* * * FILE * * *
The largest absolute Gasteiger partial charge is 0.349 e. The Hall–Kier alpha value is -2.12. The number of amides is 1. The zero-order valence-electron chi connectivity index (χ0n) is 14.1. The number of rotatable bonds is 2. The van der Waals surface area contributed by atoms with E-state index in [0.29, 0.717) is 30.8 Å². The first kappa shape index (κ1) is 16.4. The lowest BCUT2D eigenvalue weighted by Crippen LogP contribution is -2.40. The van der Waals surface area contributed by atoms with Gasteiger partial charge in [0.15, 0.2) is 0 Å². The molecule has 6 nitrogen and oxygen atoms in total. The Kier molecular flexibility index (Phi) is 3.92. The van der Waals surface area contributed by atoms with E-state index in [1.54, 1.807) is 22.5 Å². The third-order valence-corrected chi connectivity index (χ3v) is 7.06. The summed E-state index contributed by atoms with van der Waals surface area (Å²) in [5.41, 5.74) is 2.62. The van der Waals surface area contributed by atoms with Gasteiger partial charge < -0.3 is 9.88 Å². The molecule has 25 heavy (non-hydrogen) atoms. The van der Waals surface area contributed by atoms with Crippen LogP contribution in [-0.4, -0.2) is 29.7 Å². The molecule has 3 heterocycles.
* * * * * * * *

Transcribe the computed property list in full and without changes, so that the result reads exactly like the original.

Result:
The largest absolute Gasteiger partial charge is 0.349 e. The Hall–Kier alpha value is -2.12. The number of amides is 1. The zero-order valence-electron chi connectivity index (χ0n) is 14.1. The number of rotatable bonds is 2. The van der Waals surface area contributed by atoms with E-state index in [0.29, 0.717) is 30.8 Å². The first kappa shape index (κ1) is 16.4. The lowest BCUT2D eigenvalue weighted by Crippen LogP contribution is -2.40. The van der Waals surface area contributed by atoms with Gasteiger partial charge in [0.15, 0.2) is 0 Å². The molecule has 6 nitrogen and oxygen atoms in total. The Kier molecular flexibility index (Phi) is 3.92. The van der Waals surface area contributed by atoms with E-state index in [1.54, 1.807) is 22.5 Å². The third-order valence-corrected chi connectivity index (χ3v) is 7.06. The summed E-state index contributed by atoms with van der Waals surface area (Å²) in [5.41, 5.74) is 2.62. The van der Waals surface area contributed by atoms with Gasteiger partial charge < -0.3 is 9.88 Å². The molecule has 25 heavy (non-hydrogen) atoms. The van der Waals surface area contributed by atoms with Crippen LogP contribution in [-0.4, -0.2) is 29.7 Å². The molecule has 3 heterocycles.